Category: Tony Sands

Family Film Alert: ‘Deadpool’ Kills at the Box Office, But This Hitman Is No Hero

Deadpool-poster-Ryan-Reynolds

Why am I writing this blog? Because, with our focus on parents and children here at Family Theater, I want to make sure you know that “Deadpool” is not a family film!

That may seem like I’m stating the obvious, especially when the movie has an “R” rating.

However, I know how the mind works, and how marketing works, and what current statistics indicate. Putting this knowledge together with the fact that “Deadpool” has made $491.9 million in just under two weeks tells me that it is not just 18-35-year-old males who are going to this film, but many others, including parents bringing along their kids– yes, it happens — and under 17-year-old kids convincing their parents to buy them tickets and let them see it alone.

This often occurs because of the argument that can be summed up as, “Well, the movie probably isn’t that bad.”

It is an argument I have seen used, that has been used on me, and that I have used myself in the pre-17 years.

And while I leave it up to the formed conscious of each and every parent to determine what is, and is not, suitable for their children, I want to make it clear that the current number #1 movie in America is not one of those borderline films that is just a little bit worse that PG-13, or a smidge too adult for teens.

It is NOT a family film. In industry terms it is a “hard R”. It doesn’t just cross the line, it pole vaults over it after lighting the line on fire.

Part of my reason for this blog is because this rating fact may not be obvious to the average, incredibly busy parent who doesn’t have time to watch every movie trailer or follow every piece of media and promotion about a film. You may have just seen the film trailer in front of the Super Bowl and thought, “It’s funny. It’s action-packed. Maybe it’s just an edgy super hero film.”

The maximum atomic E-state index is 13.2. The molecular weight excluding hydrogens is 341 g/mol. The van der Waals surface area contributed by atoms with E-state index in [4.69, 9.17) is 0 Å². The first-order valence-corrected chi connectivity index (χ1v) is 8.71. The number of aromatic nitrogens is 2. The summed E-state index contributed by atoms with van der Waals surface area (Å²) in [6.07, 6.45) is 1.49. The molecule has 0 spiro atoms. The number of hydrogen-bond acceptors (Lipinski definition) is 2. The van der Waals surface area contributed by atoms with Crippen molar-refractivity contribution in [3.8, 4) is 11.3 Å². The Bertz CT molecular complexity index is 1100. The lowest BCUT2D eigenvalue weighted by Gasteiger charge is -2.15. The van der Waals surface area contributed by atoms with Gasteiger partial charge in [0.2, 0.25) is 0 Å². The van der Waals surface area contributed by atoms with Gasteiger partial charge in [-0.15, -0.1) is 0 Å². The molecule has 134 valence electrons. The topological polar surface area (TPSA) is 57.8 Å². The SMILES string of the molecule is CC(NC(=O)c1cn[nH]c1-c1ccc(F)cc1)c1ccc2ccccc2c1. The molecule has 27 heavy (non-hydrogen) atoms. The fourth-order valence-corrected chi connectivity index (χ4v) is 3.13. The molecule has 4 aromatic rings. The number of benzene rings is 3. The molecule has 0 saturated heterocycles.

Wrong.

“Deadpool” is not a super hero movie. The film’s narrator tells you that after Deadpool impales an adversary on two samurai swords. The narrator quips, “Wait, I thought this was a super hero film, but that guy (Deadpool) just turned that man into a f-(expletive) shish-ka-bob.” And, that is because, while this film has superheroes in it, like Colossus from the X-Men, the star is not a good guy, but a borderline amoral mercenary who just happens to have superhuman powers.

Yes, “Deadpool” is a Marvel movie (it even has the flipping-pages comic-book logo at the start of the film) and Marvel is owned by Disney (whose logo is very conspicuously not at the start of this film), and the character Deadpool wears a costume and fights bad guys.

But this is where the similarities to a superhero movie end, and this is where our responsibility to be good media consumers begins.